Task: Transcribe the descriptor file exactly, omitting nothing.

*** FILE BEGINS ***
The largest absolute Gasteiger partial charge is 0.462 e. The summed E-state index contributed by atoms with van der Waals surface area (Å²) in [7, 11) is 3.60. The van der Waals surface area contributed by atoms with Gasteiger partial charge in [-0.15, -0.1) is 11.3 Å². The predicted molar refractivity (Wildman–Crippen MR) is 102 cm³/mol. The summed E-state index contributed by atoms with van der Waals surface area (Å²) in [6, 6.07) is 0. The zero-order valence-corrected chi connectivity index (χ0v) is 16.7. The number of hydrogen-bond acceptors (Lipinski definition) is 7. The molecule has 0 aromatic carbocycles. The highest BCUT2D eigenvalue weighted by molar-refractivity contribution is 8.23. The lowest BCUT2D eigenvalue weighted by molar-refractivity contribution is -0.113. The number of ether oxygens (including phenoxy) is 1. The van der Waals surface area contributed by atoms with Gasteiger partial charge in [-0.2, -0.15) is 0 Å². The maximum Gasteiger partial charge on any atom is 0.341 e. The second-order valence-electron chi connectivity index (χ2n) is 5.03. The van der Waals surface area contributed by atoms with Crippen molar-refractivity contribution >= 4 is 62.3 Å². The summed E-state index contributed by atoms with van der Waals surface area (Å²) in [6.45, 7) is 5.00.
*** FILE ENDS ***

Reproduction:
The largest absolute Gasteiger partial charge is 0.462 e. The summed E-state index contributed by atoms with van der Waals surface area (Å²) in [7, 11) is 3.60. The van der Waals surface area contributed by atoms with Gasteiger partial charge in [-0.15, -0.1) is 11.3 Å². The predicted molar refractivity (Wildman–Crippen MR) is 102 cm³/mol. The summed E-state index contributed by atoms with van der Waals surface area (Å²) in [6, 6.07) is 0. The zero-order valence-corrected chi connectivity index (χ0v) is 16.7. The number of hydrogen-bond acceptors (Lipinski definition) is 7. The molecule has 0 aromatic carbocycles. The highest BCUT2D eigenvalue weighted by molar-refractivity contribution is 8.23. The lowest BCUT2D eigenvalue weighted by molar-refractivity contribution is -0.113. The number of ether oxygens (including phenoxy) is 1. The van der Waals surface area contributed by atoms with Gasteiger partial charge in [-0.2, -0.15) is 0 Å². The maximum Gasteiger partial charge on any atom is 0.341 e. The second-order valence-electron chi connectivity index (χ2n) is 5.03. The van der Waals surface area contributed by atoms with Crippen molar-refractivity contribution >= 4 is 62.3 Å². The summed E-state index contributed by atoms with van der Waals surface area (Å²) in [6.45, 7) is 5.00.